Lots of people that came to Los Angeles from Mexico did not come to avenge Mexico for the Alamo, the Mexican-American war, or the Battle of Rio San Gabriel, a decisive battle that allowed the United States to take back Los Angeles for all Americans. They came to the United States seeking opportunity, better jobs, freedom and perhaps the ability to send a little bit of money back home. Many Mexican nationals that I talked to came with the hopes of being able to travel freely between Mexico and the United States spending time on the beaches of Malibu, Santa Monica, Venice, Puerto Vallarta, Cancun, and Acapulco. They had dreams of packing carne asada tacos wrapped in foil in their brown wicker baskets lined with white and red picnic cloth and going camping throughout Mexico, California, Arizona, New Mexico, and Texas.
Like most immigrants and refugees being written about, their goal was to seek greener pastures to build homes, earn a decent living and raise peaceful, loving families. Just as with the immigrants and refugees being written about today; the Mexican people in Southern California had violent and cowardly people who target unarmed civilians sneak in amongst them. That is not the fault of immigrants and people seeking better, or just different lives.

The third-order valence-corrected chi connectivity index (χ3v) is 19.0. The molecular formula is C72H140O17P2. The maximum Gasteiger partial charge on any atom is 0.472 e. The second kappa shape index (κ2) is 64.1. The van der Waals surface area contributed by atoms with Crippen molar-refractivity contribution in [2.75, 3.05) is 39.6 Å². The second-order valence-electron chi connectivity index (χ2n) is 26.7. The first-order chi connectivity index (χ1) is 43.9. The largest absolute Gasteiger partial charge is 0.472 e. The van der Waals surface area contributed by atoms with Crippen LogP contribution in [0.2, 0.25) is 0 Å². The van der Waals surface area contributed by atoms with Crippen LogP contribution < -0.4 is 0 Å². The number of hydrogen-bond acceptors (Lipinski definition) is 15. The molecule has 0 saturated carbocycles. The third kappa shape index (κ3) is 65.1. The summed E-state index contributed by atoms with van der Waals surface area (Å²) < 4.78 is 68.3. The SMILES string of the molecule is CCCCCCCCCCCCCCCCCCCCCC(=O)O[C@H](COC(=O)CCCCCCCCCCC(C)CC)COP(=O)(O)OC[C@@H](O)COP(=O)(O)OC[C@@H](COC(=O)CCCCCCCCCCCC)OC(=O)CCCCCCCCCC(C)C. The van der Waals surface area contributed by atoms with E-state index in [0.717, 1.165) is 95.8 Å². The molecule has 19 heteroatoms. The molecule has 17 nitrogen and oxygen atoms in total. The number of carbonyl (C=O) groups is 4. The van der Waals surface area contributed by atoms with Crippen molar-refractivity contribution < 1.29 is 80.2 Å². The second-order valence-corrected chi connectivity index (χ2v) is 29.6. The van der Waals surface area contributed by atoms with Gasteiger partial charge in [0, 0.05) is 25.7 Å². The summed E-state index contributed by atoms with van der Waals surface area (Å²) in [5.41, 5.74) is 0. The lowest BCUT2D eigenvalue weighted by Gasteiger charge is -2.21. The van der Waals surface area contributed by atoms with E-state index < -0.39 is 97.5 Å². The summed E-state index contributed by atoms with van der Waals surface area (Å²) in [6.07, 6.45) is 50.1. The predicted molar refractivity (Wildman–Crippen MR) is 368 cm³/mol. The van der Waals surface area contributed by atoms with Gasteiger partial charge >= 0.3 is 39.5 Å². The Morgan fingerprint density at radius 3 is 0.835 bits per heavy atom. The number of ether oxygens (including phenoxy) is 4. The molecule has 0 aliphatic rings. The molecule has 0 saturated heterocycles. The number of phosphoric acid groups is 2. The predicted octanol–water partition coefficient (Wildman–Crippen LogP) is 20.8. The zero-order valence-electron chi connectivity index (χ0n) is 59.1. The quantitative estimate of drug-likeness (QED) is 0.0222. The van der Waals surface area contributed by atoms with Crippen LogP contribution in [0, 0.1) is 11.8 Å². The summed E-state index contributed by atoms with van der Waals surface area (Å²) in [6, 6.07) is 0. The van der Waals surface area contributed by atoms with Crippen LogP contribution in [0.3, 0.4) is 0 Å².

The Mexican plight is one that I familiar with because of my proximity to them growing up. However, there are a lot of similarities with most migrant stories. Reading the news in 2017 with its focus on racism, immigration and hatred made me think about how similar most conflicts are. People fighting over resources, people fighting over land, people fighting over love interests and people hiding amongst peaceful refugees, migrants, and civilians that just want to work and go home.